The earldom died out, and the estate passed to Edward Vernon-Harcourt, Archbishop of York, and, in 1861, to one of his sons, William Vernon Harcourt, a clergyman with a keen interest in chemistry. William, working with Charles Daubeny, Professor of Botany at Oxford (and saviour of the Botanic Garden), began laying out the Arboretum, planting many oaks and limes, expensively imported redwoods, and rhododendrons along a serpentine path.
In 1904 the estate briefly passed to Sir William Harcourt, who as Liberal Chancellor of the Exchequer in 1894 had reformed and increased estate duties. They may have been a factor in his grandson Viscount Harcourt’s decision in 1948 to sell the estate to the University of Oxford.
Initially the University saw the land as a source of income from forestry. In the 1960s the University proposed to sell it. Cyril Darlington, Professor of Botany, had to campaign for the Arboretum to become an adjunct to the Botanic Garden. From then on the Arboretum has been continually improved and enriched, and now includes two colourful wildflower meadows and a richly stocked pond.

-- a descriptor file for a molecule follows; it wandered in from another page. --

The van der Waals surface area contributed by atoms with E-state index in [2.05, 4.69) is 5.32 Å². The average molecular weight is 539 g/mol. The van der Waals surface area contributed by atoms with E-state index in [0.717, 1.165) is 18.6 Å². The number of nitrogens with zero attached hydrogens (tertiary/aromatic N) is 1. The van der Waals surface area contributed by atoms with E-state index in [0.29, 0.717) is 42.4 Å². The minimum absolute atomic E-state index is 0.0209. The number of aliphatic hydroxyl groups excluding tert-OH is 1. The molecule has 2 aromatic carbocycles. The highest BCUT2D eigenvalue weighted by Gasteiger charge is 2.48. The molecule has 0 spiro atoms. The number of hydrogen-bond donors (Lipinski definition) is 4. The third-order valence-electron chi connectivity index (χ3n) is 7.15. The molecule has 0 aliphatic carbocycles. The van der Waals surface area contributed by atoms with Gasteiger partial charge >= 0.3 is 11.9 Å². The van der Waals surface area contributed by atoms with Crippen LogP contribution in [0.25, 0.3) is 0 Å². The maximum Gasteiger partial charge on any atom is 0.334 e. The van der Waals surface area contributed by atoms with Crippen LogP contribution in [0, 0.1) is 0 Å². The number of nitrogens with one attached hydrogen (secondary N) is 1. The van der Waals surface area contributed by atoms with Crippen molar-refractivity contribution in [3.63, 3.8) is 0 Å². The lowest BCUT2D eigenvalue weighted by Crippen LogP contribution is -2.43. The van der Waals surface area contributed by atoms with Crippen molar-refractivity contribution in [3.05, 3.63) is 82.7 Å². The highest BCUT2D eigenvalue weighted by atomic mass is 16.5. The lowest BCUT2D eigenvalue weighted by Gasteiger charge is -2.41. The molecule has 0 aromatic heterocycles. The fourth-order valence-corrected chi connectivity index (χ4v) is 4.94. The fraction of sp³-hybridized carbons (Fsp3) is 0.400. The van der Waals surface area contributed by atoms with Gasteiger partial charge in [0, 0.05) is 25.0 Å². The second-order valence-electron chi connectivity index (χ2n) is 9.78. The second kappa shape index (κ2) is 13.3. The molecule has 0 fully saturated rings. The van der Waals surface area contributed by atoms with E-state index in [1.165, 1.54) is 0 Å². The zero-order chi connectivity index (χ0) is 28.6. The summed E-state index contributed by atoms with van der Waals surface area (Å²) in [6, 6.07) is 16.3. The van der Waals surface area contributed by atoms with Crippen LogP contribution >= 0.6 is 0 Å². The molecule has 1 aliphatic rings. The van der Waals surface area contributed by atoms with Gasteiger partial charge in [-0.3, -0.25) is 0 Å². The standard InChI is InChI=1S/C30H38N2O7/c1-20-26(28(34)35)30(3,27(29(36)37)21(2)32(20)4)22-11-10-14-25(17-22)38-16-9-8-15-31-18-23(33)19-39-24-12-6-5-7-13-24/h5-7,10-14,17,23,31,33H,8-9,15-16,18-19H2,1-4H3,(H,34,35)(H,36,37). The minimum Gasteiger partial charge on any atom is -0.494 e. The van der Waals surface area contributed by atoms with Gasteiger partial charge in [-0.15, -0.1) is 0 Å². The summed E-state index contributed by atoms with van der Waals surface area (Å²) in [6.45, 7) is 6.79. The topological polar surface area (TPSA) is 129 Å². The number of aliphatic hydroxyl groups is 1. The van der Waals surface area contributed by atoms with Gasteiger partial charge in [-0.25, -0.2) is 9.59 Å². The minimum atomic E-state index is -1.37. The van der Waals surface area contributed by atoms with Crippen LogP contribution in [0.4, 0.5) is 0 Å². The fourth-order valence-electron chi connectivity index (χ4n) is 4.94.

Timothy Walker illustrated his talk with pictures of favourite trees, and revealed some of his pet hates, including the resident feral peafowl, squirrels, and people who trample the bluebells in order to pick the white ones. He described a trip to Heathrow to collect some palm trees from David Mulholland.
In an answer to questions after his talk, Timothy Walker confirmed that the effects of climate heating are visible at the Arboretum in earlier springs and later autumns, and more frequent extreme events such as the great gale of January 1990.
October 2021: meeting cancelled
September 2021: Radley in the 1930s and 40s – impressions from oral history
The good old days: village bakery and tea shop, wild swimming, few cars, no overflowing sewer …
On 13 September Radley History Club members were delighted to resume live meetings in the church. After a swift AGM, Scilla Dudding introduced, and David Findlay presented, highlights from one of the Club’s treasures: 28 interviews, conducted mainly by Tony Rogerson, in which Radley residents relate their memories, particularly of the 1930s and 1940s.